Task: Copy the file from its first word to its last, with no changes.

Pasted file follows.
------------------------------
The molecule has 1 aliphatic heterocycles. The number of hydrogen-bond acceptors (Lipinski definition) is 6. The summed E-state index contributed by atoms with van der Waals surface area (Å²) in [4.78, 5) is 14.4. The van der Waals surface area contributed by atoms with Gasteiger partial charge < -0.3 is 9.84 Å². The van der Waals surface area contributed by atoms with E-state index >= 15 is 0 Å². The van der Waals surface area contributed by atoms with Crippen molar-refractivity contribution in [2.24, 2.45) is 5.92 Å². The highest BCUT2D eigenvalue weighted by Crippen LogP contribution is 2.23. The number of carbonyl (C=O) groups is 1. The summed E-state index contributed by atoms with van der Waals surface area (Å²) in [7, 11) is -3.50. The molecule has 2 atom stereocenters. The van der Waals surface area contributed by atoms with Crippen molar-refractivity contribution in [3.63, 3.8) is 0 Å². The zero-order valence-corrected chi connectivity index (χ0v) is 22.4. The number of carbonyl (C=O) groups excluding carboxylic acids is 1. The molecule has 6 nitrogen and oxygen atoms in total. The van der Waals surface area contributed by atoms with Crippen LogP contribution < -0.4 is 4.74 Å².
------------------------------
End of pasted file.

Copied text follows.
The molecule has 1 aliphatic heterocycles. The number of hydrogen-bond acceptors (Lipinski definition) is 6. The summed E-state index contributed by atoms with van der Waals surface area (Å²) in [4.78, 5) is 14.4. The van der Waals surface area contributed by atoms with Gasteiger partial charge < -0.3 is 9.84 Å². The van der Waals surface area contributed by atoms with E-state index >= 15 is 0 Å². The van der Waals surface area contributed by atoms with Crippen molar-refractivity contribution in [2.24, 2.45) is 5.92 Å². The highest BCUT2D eigenvalue weighted by Crippen LogP contribution is 2.23. The number of carbonyl (C=O) groups is 1. The summed E-state index contributed by atoms with van der Waals surface area (Å²) in [7, 11) is -3.50. The molecule has 2 atom stereocenters. The van der Waals surface area contributed by atoms with Crippen molar-refractivity contribution in [3.63, 3.8) is 0 Å². The zero-order valence-corrected chi connectivity index (χ0v) is 22.4. The number of carbonyl (C=O) groups excluding carboxylic acids is 1. The molecule has 6 nitrogen and oxygen atoms in total. The van der Waals surface area contributed by atoms with Crippen LogP contribution < -0.4 is 4.74 Å².